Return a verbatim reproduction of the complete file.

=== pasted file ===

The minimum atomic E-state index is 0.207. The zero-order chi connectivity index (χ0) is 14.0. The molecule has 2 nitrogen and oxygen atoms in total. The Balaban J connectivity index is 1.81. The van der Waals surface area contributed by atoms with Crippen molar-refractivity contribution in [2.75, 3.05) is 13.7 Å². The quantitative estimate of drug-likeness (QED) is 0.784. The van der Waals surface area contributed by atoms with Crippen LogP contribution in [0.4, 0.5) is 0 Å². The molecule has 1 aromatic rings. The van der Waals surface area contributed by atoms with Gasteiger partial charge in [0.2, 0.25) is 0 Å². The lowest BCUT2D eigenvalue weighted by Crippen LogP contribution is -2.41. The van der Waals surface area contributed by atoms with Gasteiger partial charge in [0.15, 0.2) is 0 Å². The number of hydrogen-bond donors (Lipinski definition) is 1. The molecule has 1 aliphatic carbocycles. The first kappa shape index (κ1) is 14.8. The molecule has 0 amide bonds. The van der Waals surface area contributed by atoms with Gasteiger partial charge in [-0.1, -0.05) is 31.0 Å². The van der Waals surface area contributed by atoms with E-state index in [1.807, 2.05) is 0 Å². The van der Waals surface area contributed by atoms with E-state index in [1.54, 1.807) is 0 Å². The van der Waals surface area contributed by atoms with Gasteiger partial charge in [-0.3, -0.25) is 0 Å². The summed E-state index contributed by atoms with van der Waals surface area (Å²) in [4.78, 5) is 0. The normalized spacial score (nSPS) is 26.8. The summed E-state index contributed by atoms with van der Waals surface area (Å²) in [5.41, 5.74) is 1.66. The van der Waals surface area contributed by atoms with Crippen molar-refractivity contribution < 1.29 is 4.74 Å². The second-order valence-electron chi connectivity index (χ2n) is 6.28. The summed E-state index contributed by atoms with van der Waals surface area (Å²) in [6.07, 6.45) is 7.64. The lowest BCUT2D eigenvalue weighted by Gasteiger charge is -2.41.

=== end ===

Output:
The minimum atomic E-state index is 0.207. The zero-order chi connectivity index (χ0) is 14.0. The molecule has 2 nitrogen and oxygen atoms in total. The Balaban J connectivity index is 1.81. The van der Waals surface area contributed by atoms with Crippen molar-refractivity contribution in [2.75, 3.05) is 13.7 Å². The quantitative estimate of drug-likeness (QED) is 0.784. The van der Waals surface area contributed by atoms with Crippen LogP contribution in [0.4, 0.5) is 0 Å². The molecule has 1 aromatic rings. The van der Waals surface area contributed by atoms with Gasteiger partial charge in [0.2, 0.25) is 0 Å². The lowest BCUT2D eigenvalue weighted by Crippen LogP contribution is -2.41. The van der Waals surface area contributed by atoms with Gasteiger partial charge in [0.15, 0.2) is 0 Å². The number of hydrogen-bond donors (Lipinski definition) is 1. The molecule has 1 aliphatic carbocycles. The first kappa shape index (κ1) is 14.8. The molecule has 0 amide bonds. The van der Waals surface area contributed by atoms with Gasteiger partial charge in [-0.1, -0.05) is 31.0 Å². The van der Waals surface area contributed by atoms with E-state index in [1.807, 2.05) is 0 Å². The van der Waals surface area contributed by atoms with E-state index in [1.54, 1.807) is 0 Å². The van der Waals surface area contributed by atoms with Gasteiger partial charge in [-0.3, -0.25) is 0 Å². The summed E-state index contributed by atoms with van der Waals surface area (Å²) in [4.78, 5) is 0. The normalized spacial score (nSPS) is 26.8. The summed E-state index contributed by atoms with van der Waals surface area (Å²) in [5.41, 5.74) is 1.66. The van der Waals surface area contributed by atoms with Crippen molar-refractivity contribution < 1.29 is 4.74 Å². The second-order valence-electron chi connectivity index (χ2n) is 6.28. The summed E-state index contributed by atoms with van der Waals surface area (Å²) in [6.07, 6.45) is 7.64. The lowest BCUT2D eigenvalue weighted by Gasteiger charge is -2.41.